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    Problem is you completely eliminate any thrills from seeing Kirk and Spock in danger because you know they go on to work on the Enterprise for another thirty years.
     
  12. Ryan8bit

    Ryan8bit Commodore Commodore

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    A coworker of mine who wasn't really into Trek said he was amazed by how his wife would get so pulled into a Trek episode because of its teaser, knowing full well that the main crew would never die (save Tasha, of course). Sometimes people go into things knowing the outcome and they just don't care except for how it's told, hence adaptations of books or other various prequels. I'm not sure if anyone really expects Kirk and Spock to die for good, reboot or not. It'd be interesting if they did, but I just don't see it unless that's the end.
     
  13. Gojira

    Gojira Commodore Commodore

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    Star Trek was in critical condition and on life-support. JJ Abrams saved Star Trek and there is no doubt about it. His movies have been a breath of fresh air and they rekindled what it felt like to watch Star Trek for the first time once again.
     
  14. throwback

    throwback Captain Captain

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    I think that JJ Abrams has stabilized the patient; however, the future is still murky and it is still too early to say if he saved the franchise. This film made significant in-roads on the foreign market front, yet it struggled with the 18 to 24 demographic. For the franchise to succeed, it needs to make itself appealable to this demographic.
     
  15. Belz...

    Belz... Commodore Commodore

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    I do believe that's a realistic way of putting it.
     
  16. TenLubak

    TenLubak Commander Red Shirt

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    Not enough battles? Star Trek is about peace and humans being able to avoid resorting to violence when possible, I always loved how Star Trek I was film about a unknown attacking earth, and Kirk WILL NOT attack it. Instead they attempt to learn about it, to communicate. That will more times than not, if sucessful, preclude the need for battle. So to me, Star Trek's mission has always been one of peace.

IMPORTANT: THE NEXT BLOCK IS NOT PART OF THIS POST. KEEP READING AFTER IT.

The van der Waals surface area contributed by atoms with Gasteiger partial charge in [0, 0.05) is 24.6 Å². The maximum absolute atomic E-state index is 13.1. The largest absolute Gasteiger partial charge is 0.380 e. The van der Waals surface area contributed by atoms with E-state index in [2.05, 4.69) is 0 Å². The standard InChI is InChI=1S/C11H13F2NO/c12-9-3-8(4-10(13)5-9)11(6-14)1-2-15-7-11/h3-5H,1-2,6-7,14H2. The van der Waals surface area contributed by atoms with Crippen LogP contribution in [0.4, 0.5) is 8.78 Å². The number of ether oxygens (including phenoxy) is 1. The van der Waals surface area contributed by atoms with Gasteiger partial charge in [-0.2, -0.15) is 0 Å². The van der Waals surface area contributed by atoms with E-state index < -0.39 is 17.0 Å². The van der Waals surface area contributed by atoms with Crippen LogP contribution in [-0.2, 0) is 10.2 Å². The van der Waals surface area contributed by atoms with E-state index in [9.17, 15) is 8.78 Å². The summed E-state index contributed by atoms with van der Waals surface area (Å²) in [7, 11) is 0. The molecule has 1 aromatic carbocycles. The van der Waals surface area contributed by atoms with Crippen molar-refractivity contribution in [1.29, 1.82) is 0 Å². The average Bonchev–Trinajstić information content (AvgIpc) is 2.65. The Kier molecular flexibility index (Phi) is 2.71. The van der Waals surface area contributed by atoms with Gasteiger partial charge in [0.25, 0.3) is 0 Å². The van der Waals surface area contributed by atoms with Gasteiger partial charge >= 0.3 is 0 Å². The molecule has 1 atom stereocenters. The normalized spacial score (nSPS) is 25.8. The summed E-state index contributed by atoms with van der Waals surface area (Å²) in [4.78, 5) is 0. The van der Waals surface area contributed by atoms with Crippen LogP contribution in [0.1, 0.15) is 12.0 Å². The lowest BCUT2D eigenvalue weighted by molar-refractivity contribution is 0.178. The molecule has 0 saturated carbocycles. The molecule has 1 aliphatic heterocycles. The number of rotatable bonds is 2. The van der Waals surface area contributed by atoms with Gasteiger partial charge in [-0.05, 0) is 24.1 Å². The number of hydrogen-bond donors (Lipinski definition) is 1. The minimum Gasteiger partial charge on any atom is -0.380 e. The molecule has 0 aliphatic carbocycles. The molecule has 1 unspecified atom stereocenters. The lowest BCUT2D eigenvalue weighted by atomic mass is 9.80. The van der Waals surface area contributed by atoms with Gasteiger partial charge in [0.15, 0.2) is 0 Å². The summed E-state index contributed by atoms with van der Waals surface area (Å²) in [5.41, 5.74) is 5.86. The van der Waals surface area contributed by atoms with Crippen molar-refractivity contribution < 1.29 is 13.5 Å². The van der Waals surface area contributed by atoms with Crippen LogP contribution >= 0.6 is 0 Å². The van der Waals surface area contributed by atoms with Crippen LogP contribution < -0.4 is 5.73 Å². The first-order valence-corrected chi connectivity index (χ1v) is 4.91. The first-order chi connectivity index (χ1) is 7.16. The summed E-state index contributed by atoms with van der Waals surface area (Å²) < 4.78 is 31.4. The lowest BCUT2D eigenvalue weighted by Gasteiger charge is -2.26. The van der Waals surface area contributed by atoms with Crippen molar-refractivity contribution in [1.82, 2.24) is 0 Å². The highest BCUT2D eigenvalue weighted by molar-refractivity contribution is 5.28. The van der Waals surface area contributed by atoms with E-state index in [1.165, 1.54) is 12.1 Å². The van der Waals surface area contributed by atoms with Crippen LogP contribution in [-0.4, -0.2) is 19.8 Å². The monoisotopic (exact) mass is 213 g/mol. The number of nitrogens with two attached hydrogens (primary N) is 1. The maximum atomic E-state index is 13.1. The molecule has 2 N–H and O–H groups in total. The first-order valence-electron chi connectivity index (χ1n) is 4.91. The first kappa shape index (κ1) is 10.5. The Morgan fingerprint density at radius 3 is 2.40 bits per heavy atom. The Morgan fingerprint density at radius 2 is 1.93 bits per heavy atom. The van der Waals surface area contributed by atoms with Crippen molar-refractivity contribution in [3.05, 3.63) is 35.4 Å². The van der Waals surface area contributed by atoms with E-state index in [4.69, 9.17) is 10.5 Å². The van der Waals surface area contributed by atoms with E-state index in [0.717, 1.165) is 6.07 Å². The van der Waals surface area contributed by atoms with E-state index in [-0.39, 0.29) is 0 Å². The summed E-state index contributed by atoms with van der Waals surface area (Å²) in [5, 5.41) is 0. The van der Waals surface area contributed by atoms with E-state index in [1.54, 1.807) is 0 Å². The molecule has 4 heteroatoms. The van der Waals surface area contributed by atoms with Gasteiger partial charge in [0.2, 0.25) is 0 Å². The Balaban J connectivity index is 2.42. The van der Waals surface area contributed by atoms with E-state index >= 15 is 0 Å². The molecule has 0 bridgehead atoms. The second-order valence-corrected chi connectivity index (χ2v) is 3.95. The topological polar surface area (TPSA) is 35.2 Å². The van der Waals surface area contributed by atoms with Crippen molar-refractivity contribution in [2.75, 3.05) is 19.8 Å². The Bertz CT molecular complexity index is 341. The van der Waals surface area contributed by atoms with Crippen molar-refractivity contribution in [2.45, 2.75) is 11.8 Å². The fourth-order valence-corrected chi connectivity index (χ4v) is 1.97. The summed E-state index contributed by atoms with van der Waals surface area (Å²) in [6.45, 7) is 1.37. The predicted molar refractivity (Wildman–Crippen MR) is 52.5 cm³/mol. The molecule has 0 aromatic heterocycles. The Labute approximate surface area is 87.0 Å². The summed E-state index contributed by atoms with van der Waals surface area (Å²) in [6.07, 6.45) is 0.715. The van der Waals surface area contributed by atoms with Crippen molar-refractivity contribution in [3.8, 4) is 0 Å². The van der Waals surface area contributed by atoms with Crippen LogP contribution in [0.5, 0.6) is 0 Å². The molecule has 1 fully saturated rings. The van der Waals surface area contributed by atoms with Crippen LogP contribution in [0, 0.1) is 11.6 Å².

That one reason why I love it so much more than say, a franchise called Star WARS. That title alone is a turn off.
     
  17. Hugh Mann

    Hugh Mann Lieutenant

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    You're going to have to explain how the idea that a movie should be able to impress on the first go-around in order to be considered a good movie is silly, because it doesn't make sense. I don't even see how this is something you can seriously argue. I can get behind the notion that a good movie (as opposed to J.J. Abrams' movies) can reveal additional layers of goodness with each watching, but the idea that your opinion of a movie can go from bad to good just by virtue of repetitive viewing seems utterly stupid.

    What a silly thing to say. That's like saying we need to get kids to eat healthy by taking healthy snacks and making them more "appealable" by deep-frying them and lathering them in chocolate.
     
  18. Belz...

    Belz... Commodore Commodore

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    Because it can become a good movie on the second viewing. See how easy that was ?

    Well that's the problem of your limited experience, then, because it actually happens in real life.
     
  19. Ovation

    Ovation Vice Admiral Admiral

    Oh look. This has already been addressed and debunked. You could at least try to come up with a new complaint.
     
  20. Charles Phipps

    Charles Phipps Captain Captain

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    Star Trek is many things. It's why Wrath of Khan was better received than TMP.